The first section is obviously primordial. It evokes not Géricault but rather Eadweard Muybridge in its use of the walking human figure. The original men and women walk in a procession from right to left carrying each other (and their values) toward a new land.
The second section animates the Géricault imagery through dance and also projected imagery. It shows the Primordial Tribe making its journey across the waters to their new home. Many are lost along the way. Men and women are separated from each other and suffer much travail as the ruthless waves drown them at random. Finally they reach land in their tribal vaka taua and begin to settle down, but as they do, they begin to change. They go from honest workers sharing their lives with each other to dreamers who visualize another world. The section closes, in fact, with one of the female dancers curled up on a sheet onto which is projected a series of images that build up like a travelogue and a showcase for the beauty of their lives. The woman is gradually drawn slowly away on that sheet offstage, disappearing into the darkness with her fantasies.
Civilization is the subject of the middle section. As their clothing changes from tribal to European, the “boys” play rugby (a further indication of European colonization) and the “girls” wear prim dresses and play hopscotch. Beneath this, though, there is a strain of violence. The competitive games of Europe bestow competitive values on the people, and they begin to argue, to fight, to establish territory, to strive for alpha position on the playground.
This leads consequently into the next section which starts out as a massacre. The stage goes dark and then video imagery is projected onto to naked backs of four dancers: atomic bomb discussions, reports from 9/11’s World Trade Center, and, I think, the Subway Sarin Attack in Tokyo, along with other violent images that are a natural consequence of the European values learned in the society. Slowly the dance begins to turn backward and return to tribalism. The dance ends by the dancers marching in procession from left to right–the mirror image of the dance’s opening section.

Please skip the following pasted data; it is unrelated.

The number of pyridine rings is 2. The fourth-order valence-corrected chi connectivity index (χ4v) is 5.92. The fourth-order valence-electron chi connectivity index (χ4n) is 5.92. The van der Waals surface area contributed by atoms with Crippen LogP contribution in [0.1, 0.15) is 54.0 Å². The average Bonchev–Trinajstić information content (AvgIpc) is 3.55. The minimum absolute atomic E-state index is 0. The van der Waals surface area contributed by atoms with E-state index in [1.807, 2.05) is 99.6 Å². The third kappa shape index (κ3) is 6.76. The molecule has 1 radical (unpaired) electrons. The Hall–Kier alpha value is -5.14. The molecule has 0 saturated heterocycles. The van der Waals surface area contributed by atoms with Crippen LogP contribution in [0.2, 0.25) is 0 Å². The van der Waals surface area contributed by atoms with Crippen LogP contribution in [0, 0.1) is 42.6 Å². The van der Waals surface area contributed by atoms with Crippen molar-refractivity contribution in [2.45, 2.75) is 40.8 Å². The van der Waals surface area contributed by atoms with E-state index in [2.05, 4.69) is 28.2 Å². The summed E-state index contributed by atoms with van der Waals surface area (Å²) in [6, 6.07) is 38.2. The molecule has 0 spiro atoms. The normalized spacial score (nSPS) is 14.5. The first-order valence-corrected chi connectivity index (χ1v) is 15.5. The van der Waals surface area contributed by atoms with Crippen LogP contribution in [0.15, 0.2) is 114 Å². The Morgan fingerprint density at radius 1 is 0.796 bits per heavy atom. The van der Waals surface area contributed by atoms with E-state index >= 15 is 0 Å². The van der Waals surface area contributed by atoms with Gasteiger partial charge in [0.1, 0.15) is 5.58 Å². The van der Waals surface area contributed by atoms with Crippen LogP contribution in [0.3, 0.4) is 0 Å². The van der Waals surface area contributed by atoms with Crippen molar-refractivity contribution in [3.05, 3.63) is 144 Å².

The imagery of Vaka is extremely potent. It moves easily between dreamlike beauty and hard brutality. It is profound and extremely powerful. As I left Meany Hall I heard numerous people talking about the piece, all the way until I had crossed the bridge–a sure sign of the work’s effectiveness.
Yet also at the end of the piece the audience seemed not to know it was over. Then the curtain finally rose and the crowd began slowly to applaud, but the applause quickly reached a loud crescendo. Even before I made my way to the doors, the crowd seemed confused, and even a bit roiled–one might even say unfulfilled.
What happened, I think, was that the intermission was ill-placed. I question why the audience needed an intermission at all. The first two pieces totaled no more than twenty-five minutes. They were perfect “overtures” for the “symphonic work” that came after intermission. After two rather light crowd-pleasers, the audience was ready for Vaka. But tradition seemed to dictate that there be an intermission to separate the two halves of the evening.
Intellectually I understand the need for an intermission. Vaka is quite long by itself and undoubtedly the gambit is that audiences cannot sit through ninety minutes of dance at once. The logic is probably sound. In some sense, then, the intermission last night was a “necessity.” But its effect was deleterious. It completely altered the audience’s expectation of the new work and made them struggle–unnecessarily, I think–with a piece they were already primed to accept after having been gently introduced to the rhythm of the evening by Pati Pati and Amata. I should have preferred another short piece, even one of five minutes or less, to precede the longer work. This would not only have made the evening more symmetrical, it would also have maintained the high level of attention and generosity built up by the opening two works.
Still, this is an absolutely gorgeous show. Black Grace are a fine company. Artistic Director Neil Ieremia’s choreographic eye and restlessly probing spirit are on fine display here and his dancers are phenomenal. I only wish Seattle could spend even more time with this bright artist. One more piece, in the right position on the program, would have done nicely.